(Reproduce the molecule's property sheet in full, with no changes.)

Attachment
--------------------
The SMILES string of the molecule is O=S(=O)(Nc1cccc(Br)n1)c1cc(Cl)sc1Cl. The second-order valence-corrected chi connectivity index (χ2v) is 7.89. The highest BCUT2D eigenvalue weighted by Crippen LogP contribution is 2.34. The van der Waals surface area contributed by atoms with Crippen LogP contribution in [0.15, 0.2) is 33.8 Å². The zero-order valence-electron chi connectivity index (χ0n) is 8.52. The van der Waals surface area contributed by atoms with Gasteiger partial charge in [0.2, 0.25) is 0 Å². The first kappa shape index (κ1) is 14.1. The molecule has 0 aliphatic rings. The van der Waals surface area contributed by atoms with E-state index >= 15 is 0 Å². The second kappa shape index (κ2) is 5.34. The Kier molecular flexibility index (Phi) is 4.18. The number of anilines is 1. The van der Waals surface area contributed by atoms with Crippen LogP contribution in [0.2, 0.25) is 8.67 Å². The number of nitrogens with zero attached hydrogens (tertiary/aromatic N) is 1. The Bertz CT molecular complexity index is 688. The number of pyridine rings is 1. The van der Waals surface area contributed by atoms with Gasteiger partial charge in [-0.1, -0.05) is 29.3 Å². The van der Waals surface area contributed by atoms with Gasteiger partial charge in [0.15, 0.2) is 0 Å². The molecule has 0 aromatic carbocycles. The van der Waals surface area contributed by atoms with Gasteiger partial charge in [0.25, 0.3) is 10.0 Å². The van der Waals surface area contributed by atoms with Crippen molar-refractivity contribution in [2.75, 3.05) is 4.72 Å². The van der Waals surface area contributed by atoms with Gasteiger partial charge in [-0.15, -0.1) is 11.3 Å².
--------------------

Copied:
The SMILES string of the molecule is O=S(=O)(Nc1cccc(Br)n1)c1cc(Cl)sc1Cl. The second-order valence-corrected chi connectivity index (χ2v) is 7.89. The highest BCUT2D eigenvalue weighted by Crippen LogP contribution is 2.34. The van der Waals surface area contributed by atoms with Crippen LogP contribution in [0.15, 0.2) is 33.8 Å². The zero-order valence-electron chi connectivity index (χ0n) is 8.52. The van der Waals surface area contributed by atoms with Gasteiger partial charge in [0.2, 0.25) is 0 Å². The first kappa shape index (κ1) is 14.1. The molecule has 0 aliphatic rings. The van der Waals surface area contributed by atoms with E-state index >= 15 is 0 Å². The second kappa shape index (κ2) is 5.34. The Kier molecular flexibility index (Phi) is 4.18. The number of anilines is 1. The van der Waals surface area contributed by atoms with Crippen LogP contribution in [0.2, 0.25) is 8.67 Å². The number of nitrogens with zero attached hydrogens (tertiary/aromatic N) is 1. The Bertz CT molecular complexity index is 688. The number of pyridine rings is 1. The van der Waals surface area contributed by atoms with Gasteiger partial charge in [-0.1, -0.05) is 29.3 Å². The van der Waals surface area contributed by atoms with Gasteiger partial charge in [0.15, 0.2) is 0 Å². The molecule has 0 aromatic carbocycles. The van der Waals surface area contributed by atoms with Gasteiger partial charge in [0.25, 0.3) is 10.0 Å². The van der Waals surface area contributed by atoms with Crippen molar-refractivity contribution in [2.75, 3.05) is 4.72 Å². The van der Waals surface area contributed by atoms with Gasteiger partial charge in [-0.15, -0.1) is 11.3 Å².